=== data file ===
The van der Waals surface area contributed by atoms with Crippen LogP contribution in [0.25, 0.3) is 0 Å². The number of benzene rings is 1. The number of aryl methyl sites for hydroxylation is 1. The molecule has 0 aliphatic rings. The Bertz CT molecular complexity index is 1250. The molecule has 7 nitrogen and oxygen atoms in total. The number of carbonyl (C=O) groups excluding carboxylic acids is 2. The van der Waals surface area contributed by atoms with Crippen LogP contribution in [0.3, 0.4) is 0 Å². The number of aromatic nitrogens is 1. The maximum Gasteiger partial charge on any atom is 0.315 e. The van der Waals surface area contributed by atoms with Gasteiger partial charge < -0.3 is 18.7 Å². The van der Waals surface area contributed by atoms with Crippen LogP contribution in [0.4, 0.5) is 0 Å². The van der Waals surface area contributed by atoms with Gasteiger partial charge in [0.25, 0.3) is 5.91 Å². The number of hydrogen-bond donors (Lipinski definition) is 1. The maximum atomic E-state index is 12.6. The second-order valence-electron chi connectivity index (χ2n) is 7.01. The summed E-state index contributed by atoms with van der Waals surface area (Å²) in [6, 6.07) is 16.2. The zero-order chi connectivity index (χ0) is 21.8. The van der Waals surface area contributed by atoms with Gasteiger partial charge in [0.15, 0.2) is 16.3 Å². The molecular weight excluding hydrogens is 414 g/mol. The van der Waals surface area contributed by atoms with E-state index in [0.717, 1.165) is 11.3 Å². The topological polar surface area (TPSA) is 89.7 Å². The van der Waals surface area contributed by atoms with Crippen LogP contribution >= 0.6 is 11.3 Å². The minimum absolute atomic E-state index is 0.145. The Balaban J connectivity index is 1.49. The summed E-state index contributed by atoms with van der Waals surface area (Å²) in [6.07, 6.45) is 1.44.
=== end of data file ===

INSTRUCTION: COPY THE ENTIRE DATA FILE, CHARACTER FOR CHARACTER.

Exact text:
The van der Waals surface area contributed by atoms with Crippen LogP contribution in [0.25, 0.3) is 0 Å². The number of benzene rings is 1. The number of aryl methyl sites for hydroxylation is 1. The molecule has 0 aliphatic rings. The Bertz CT molecular complexity index is 1250. The molecule has 7 nitrogen and oxygen atoms in total. The number of carbonyl (C=O) groups excluding carboxylic acids is 2. The van der Waals surface area contributed by atoms with Crippen LogP contribution in [0.3, 0.4) is 0 Å². The number of aromatic nitrogens is 1. The maximum Gasteiger partial charge on any atom is 0.315 e. The van der Waals surface area contributed by atoms with Gasteiger partial charge < -0.3 is 18.7 Å². The van der Waals surface area contributed by atoms with Crippen LogP contribution in [0.4, 0.5) is 0 Å². The van der Waals surface area contributed by atoms with Gasteiger partial charge in [0.25, 0.3) is 5.91 Å². The number of hydrogen-bond donors (Lipinski definition) is 1. The maximum atomic E-state index is 12.6. The second-order valence-electron chi connectivity index (χ2n) is 7.01. The summed E-state index contributed by atoms with van der Waals surface area (Å²) in [6, 6.07) is 16.2. The zero-order chi connectivity index (χ0) is 21.8. The van der Waals surface area contributed by atoms with Gasteiger partial charge in [0.15, 0.2) is 16.3 Å². The molecular weight excluding hydrogens is 414 g/mol. The van der Waals surface area contributed by atoms with E-state index in [0.717, 1.165) is 11.3 Å². The topological polar surface area (TPSA) is 89.7 Å². The van der Waals surface area contributed by atoms with Crippen LogP contribution >= 0.6 is 11.3 Å². The minimum absolute atomic E-state index is 0.145. The Balaban J connectivity index is 1.49. The summed E-state index contributed by atoms with van der Waals surface area (Å²) in [6.07, 6.45) is 1.44.